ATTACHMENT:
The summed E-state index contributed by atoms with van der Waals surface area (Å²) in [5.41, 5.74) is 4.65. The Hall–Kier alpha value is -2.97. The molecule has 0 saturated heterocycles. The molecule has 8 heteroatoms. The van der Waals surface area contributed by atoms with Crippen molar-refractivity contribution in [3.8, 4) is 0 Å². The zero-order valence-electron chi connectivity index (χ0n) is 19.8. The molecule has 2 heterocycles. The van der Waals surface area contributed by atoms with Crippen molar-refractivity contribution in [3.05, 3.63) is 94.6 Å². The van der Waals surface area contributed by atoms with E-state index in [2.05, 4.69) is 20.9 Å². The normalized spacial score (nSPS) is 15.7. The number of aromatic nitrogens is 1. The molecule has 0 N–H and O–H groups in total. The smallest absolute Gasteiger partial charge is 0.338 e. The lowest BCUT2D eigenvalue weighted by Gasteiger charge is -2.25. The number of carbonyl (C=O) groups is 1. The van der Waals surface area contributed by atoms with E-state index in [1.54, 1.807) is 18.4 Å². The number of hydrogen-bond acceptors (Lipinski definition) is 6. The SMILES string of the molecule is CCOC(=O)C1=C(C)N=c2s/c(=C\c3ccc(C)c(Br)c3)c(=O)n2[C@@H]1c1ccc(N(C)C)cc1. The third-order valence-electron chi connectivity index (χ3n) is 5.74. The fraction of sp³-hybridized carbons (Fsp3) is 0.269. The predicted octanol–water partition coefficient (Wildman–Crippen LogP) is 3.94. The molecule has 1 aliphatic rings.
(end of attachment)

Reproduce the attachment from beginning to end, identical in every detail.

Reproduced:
The summed E-state index contributed by atoms with van der Waals surface area (Å²) in [5.41, 5.74) is 4.65. The Hall–Kier alpha value is -2.97. The molecule has 0 saturated heterocycles. The molecule has 8 heteroatoms. The van der Waals surface area contributed by atoms with Crippen molar-refractivity contribution in [3.8, 4) is 0 Å². The zero-order valence-electron chi connectivity index (χ0n) is 19.8. The molecule has 2 heterocycles. The van der Waals surface area contributed by atoms with Crippen molar-refractivity contribution in [3.05, 3.63) is 94.6 Å². The van der Waals surface area contributed by atoms with E-state index in [2.05, 4.69) is 20.9 Å². The normalized spacial score (nSPS) is 15.7. The number of aromatic nitrogens is 1. The molecule has 0 N–H and O–H groups in total. The smallest absolute Gasteiger partial charge is 0.338 e. The lowest BCUT2D eigenvalue weighted by Gasteiger charge is -2.25. The number of carbonyl (C=O) groups is 1. The van der Waals surface area contributed by atoms with E-state index in [1.54, 1.807) is 18.4 Å². The number of hydrogen-bond acceptors (Lipinski definition) is 6. The SMILES string of the molecule is CCOC(=O)C1=C(C)N=c2s/c(=C\c3ccc(C)c(Br)c3)c(=O)n2[C@@H]1c1ccc(N(C)C)cc1. The third-order valence-electron chi connectivity index (χ3n) is 5.74. The fraction of sp³-hybridized carbons (Fsp3) is 0.269. The predicted octanol–water partition coefficient (Wildman–Crippen LogP) is 3.94. The molecule has 1 aliphatic rings.